The Savvy Scientist

The Tupac hologram, virtual Ebert, and digital immortality

Posting in Cancer

Computer simulations are already bringing back versions of the dead and restoring lost faculties. How far can they go?

Everyone would agree that Tupac Shakur's performances were highlights of last month's Coachella music festival, partly because of his star power and partly because he has been dead for almost 16 years. The audience was stunned when a ghostly life-size hologram of the late rapper appeared to take the stage to do "Hail Mary," then to join Snoop Dogg in a duet on "2 of Amerikaz Most Wanted" (YouTube link). They were not recycled concert clips. They were brand new performances by a computer simulation of the late artist.

We should all prepare ourselves for similarly shocking encounters with the digitized departed. Not only is this new Tupac simulation likely to become a fixture on the concert circuit, but the technology that makes it possible is becoming more widespread and could start to play a part in everyday life soon. A few optimists are even hoping that the technology points the way to real immortality, not just deathless celebrity.

So let's look at what brought back Pac. (Note: In this column, yes, I will be taking the position that he is actually dead and has not been in hiding.)

2Pac, not 3D

First, contrary to what was initially reported, the echo of Tupac at Coachella was not really a hologram. A true traditional hologram is a three-dimensional view of a scene or object recreated by shining laser light on a recorded interference pattern. Such holograms are actually flat but, thanks to Princess Leia's "Help us, Obi-Wan" message in Star Wars, the term has also come to mean a kind of volume-filling projection for the same purpose.

The Coachella Tupac was neither of those. It was in fact a high-definition two-dimensional projection cunningly devised to look like a life-size, moving figure, as executed by AV Concepts of San Diego with a patented technology belonging to Musion Systems Limited of London. The basic idea behind the projection is an old stage magician's trick known as Pepper's ghost. In Musion's version of it, a bright projector above the stage casts the moving image onto a fully reflective surface on the stage floor. The reflection then bounces onto a long sheet of semi-reflective metalized film angled over the floor. To an audience, the projected image appearing on the invisible film seems to be standing on stage.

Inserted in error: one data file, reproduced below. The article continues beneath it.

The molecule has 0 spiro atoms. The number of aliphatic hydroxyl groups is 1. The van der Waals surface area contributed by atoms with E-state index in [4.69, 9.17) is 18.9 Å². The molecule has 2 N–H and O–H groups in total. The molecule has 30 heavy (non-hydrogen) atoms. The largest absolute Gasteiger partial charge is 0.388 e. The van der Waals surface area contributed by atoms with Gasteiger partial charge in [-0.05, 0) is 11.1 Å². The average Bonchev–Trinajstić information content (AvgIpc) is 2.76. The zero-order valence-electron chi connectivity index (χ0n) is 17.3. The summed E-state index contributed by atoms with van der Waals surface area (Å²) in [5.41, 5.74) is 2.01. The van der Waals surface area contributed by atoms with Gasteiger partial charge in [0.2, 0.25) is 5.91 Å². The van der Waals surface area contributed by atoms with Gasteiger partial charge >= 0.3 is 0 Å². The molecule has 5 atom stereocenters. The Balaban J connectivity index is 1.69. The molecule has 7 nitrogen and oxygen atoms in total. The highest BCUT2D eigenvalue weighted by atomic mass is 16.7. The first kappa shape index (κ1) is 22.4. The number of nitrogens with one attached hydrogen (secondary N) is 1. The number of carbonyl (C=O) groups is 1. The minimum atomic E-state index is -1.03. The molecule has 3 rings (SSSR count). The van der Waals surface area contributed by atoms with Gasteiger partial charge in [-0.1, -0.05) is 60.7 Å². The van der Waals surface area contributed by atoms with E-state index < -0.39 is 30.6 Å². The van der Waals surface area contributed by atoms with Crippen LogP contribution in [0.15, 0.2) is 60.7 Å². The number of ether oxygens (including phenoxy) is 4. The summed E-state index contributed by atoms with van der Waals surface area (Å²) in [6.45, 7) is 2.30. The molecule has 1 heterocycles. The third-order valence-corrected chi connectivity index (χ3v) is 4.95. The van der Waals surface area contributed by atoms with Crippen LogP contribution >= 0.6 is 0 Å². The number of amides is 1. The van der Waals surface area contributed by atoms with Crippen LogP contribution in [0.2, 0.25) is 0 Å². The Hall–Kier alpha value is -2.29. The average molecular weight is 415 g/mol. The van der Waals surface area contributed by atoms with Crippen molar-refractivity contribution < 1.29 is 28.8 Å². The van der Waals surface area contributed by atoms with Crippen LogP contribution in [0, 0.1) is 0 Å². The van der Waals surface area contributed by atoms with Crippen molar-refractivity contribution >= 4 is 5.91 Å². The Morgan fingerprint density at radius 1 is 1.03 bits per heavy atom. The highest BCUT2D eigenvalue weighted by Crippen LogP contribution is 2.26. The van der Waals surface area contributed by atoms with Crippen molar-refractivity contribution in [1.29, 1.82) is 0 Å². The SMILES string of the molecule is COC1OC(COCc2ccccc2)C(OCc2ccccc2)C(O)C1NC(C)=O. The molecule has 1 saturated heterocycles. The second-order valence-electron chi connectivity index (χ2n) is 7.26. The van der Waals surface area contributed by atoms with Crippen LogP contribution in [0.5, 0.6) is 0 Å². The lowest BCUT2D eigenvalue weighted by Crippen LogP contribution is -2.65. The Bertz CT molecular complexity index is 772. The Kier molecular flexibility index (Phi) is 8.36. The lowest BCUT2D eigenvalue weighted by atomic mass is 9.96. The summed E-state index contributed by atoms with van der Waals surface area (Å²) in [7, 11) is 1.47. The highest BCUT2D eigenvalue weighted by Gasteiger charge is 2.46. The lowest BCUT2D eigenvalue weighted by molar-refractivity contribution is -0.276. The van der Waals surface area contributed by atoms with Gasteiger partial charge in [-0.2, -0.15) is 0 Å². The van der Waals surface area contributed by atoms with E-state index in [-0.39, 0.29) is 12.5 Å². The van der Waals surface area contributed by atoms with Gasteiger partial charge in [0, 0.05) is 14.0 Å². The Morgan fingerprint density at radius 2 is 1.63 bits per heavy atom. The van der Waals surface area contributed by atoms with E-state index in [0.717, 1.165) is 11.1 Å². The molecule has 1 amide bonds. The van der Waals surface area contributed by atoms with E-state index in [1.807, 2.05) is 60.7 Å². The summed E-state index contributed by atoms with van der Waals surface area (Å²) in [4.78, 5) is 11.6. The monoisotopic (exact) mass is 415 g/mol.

It's an effective illusion, but the more intriguing technology was the one involved in creating the new footage of Tupac that was projected. That was the brainchild of the special effects production house Digital Domain of Venice, Calif., reportedly at the behest of rapper and producer Dr. Dre. Digital Domain previously won attention for the effects it used to artificially age and rejuvenate actor Brad Pitt in The Curious Case of Benjamin Button.

Unsurprisingly, Digital Domain is keeping mum about the details of the process by which it recreated Tupac except to emphasize that what showed at Coachella were newly generated performances, not old footage. (The claim's credibility is certainly helped by 2Pac 2.0's onscreen yell of "What the f___ is up, Coachella?" since the festival didn't start until three years after his death.) As Ed Ulbrich, the company's chief creative officer, told The Wall Street Journal, "To create a completely synthetic human being is the most complicated thing that can be done."

Nevertheless, it's not hard to guess what some of Digital Domain's process must have been, at least conceptually. It would have started by collecting every detailed image of Tupac it could find to create a perfect CGI likeness of him. Then it would have gone over every bit of available video of the man, particularly during performances, to do the equivalent of motion capture and build a kinetic model of precisely how his body moved when walking, dancing, and so on. That model might have been further refined by doing actual motion capture studies of people with his build and physicality.

Recreating his voice would have been an additional big challenge, assuming that they couldn't simply find somebody with a voice close enough to his. It's possible that by sampling from a variety of Tupac's performances and augmenting with input from a living singer to prevent the sound from being too canned, they could engineer some convincing tracks.

Easy to say; hard to do. The "uncanny valley" problem makes human beings acutely sensitive to even tiny departures from lifelike reality, particularly for replicas of people they know. Die-hard Tupac fans can judge for themselves how well the producers succeeded.

Roger Ebert's virtual voice

No doubt the idea of using computers to virtually resurrect a dead celebrity strikes many people as frivolous or crass, if not ghoulish. If nothing else, it raises ticklish questions about the complexities of celebrities' right to posthumous publicity and the ability of their estates to control the use of their images. Could Justin Bieber theoretically buy a virtual Tupac to sing with him? (Ilene Farkas has a good discussion of the legal issues over at The Wrap.)

But forms of this technology could also serve life-affirming purposes, and in some cases already have. One beneficiary two years ago was the noted film critic and author Roger Ebert: cancer stole his voice; computer technology gave it back.

Roger Ebert demonstrates his new voice synthesizer on Oprah Winfrey's talk show in 2010. (Credit: Harpo Productions, Oprah.com)

After the surgeries that removed his jaw and larynx, Ebert began using text-to-speech programs for situations in which he wanted to speak aloud, but they were unsatisfactory. Not only did the available voices sound unnatural, but none of them was his own.